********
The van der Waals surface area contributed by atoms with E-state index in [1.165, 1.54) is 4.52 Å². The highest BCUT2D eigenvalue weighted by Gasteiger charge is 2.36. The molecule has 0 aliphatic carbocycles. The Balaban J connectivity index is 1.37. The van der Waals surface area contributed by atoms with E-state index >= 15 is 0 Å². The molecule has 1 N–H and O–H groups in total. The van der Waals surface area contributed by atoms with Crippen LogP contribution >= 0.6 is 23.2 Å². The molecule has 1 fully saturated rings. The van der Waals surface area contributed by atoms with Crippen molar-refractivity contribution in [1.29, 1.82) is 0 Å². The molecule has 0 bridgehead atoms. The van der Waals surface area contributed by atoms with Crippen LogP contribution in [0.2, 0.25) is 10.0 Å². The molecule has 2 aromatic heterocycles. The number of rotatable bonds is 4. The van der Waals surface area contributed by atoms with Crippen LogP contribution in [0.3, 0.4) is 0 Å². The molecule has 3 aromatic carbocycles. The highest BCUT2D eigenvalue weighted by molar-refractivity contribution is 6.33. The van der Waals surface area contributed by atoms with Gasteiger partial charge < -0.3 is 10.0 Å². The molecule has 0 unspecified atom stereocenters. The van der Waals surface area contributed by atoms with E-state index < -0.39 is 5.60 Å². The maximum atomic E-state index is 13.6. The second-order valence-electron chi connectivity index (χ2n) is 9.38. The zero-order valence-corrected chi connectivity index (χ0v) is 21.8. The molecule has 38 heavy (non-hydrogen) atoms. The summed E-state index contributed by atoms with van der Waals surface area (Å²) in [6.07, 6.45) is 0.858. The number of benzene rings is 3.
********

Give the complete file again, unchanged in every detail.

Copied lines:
The van der Waals surface area contributed by atoms with E-state index in [1.165, 1.54) is 4.52 Å². The highest BCUT2D eigenvalue weighted by Gasteiger charge is 2.36. The molecule has 0 aliphatic carbocycles. The Balaban J connectivity index is 1.37. The van der Waals surface area contributed by atoms with E-state index >= 15 is 0 Å². The molecule has 1 N–H and O–H groups in total. The van der Waals surface area contributed by atoms with Crippen LogP contribution >= 0.6 is 23.2 Å². The molecule has 1 fully saturated rings. The van der Waals surface area contributed by atoms with Crippen molar-refractivity contribution in [1.29, 1.82) is 0 Å². The molecule has 0 bridgehead atoms. The van der Waals surface area contributed by atoms with Crippen LogP contribution in [0.2, 0.25) is 10.0 Å². The molecule has 2 aromatic heterocycles. The number of rotatable bonds is 4. The van der Waals surface area contributed by atoms with Crippen LogP contribution in [0.3, 0.4) is 0 Å². The molecule has 3 aromatic carbocycles. The highest BCUT2D eigenvalue weighted by molar-refractivity contribution is 6.33. The van der Waals surface area contributed by atoms with Gasteiger partial charge < -0.3 is 10.0 Å². The molecule has 0 unspecified atom stereocenters. The van der Waals surface area contributed by atoms with E-state index < -0.39 is 5.60 Å². The maximum atomic E-state index is 13.6. The second-order valence-electron chi connectivity index (χ2n) is 9.38. The zero-order valence-corrected chi connectivity index (χ0v) is 21.8. The molecule has 38 heavy (non-hydrogen) atoms. The summed E-state index contributed by atoms with van der Waals surface area (Å²) in [6.07, 6.45) is 0.858. The number of benzene rings is 3.